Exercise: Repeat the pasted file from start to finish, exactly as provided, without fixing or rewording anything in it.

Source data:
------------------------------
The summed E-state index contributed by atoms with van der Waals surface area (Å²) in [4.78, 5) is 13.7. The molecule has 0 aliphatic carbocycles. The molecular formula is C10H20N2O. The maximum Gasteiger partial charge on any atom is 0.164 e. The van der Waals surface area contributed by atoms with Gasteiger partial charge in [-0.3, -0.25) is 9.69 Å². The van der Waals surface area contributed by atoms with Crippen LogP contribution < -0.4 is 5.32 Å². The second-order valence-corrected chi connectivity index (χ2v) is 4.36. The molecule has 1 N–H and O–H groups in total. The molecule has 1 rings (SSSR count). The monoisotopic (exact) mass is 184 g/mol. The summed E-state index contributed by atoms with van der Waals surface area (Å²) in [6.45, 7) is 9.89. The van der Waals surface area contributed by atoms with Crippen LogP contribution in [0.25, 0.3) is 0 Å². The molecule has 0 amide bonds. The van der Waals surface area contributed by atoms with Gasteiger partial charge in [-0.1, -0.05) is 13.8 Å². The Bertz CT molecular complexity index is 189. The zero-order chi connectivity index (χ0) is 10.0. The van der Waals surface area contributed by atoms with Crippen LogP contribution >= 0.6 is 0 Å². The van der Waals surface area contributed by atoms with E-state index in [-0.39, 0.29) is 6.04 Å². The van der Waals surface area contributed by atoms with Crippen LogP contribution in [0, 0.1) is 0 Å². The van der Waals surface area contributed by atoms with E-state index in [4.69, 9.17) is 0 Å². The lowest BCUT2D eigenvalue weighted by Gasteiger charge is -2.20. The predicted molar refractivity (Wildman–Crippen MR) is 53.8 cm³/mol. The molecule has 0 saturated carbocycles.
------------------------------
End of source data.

The summed E-state index contributed by atoms with van der Waals surface area (Å²) in [4.78, 5) is 13.7. The molecule has 0 aliphatic carbocycles. The molecular formula is C10H20N2O. The maximum Gasteiger partial charge on any atom is 0.164 e. The van der Waals surface area contributed by atoms with Gasteiger partial charge in [-0.3, -0.25) is 9.69 Å². The van der Waals surface area contributed by atoms with Crippen LogP contribution < -0.4 is 5.32 Å². The second-order valence-corrected chi connectivity index (χ2v) is 4.36. The molecule has 1 N–H and O–H groups in total. The molecule has 1 rings (SSSR count). The monoisotopic (exact) mass is 184 g/mol. The summed E-state index contributed by atoms with van der Waals surface area (Å²) in [6.45, 7) is 9.89. The van der Waals surface area contributed by atoms with Crippen LogP contribution in [0.25, 0.3) is 0 Å². The molecule has 0 amide bonds. The van der Waals surface area contributed by atoms with Gasteiger partial charge in [-0.1, -0.05) is 13.8 Å². The Bertz CT molecular complexity index is 189. The zero-order chi connectivity index (χ0) is 10.0. The van der Waals surface area contributed by atoms with Crippen LogP contribution >= 0.6 is 0 Å². The van der Waals surface area contributed by atoms with E-state index in [-0.39, 0.29) is 6.04 Å². The van der Waals surface area contributed by atoms with Crippen LogP contribution in [0, 0.1) is 0 Å². The van der Waals surface area contributed by atoms with E-state index in [4.69, 9.17) is 0 Å². The lowest BCUT2D eigenvalue weighted by Gasteiger charge is -2.20. The predicted molar refractivity (Wildman–Crippen MR) is 53.8 cm³/mol. The molecule has 0 saturated carbocycles.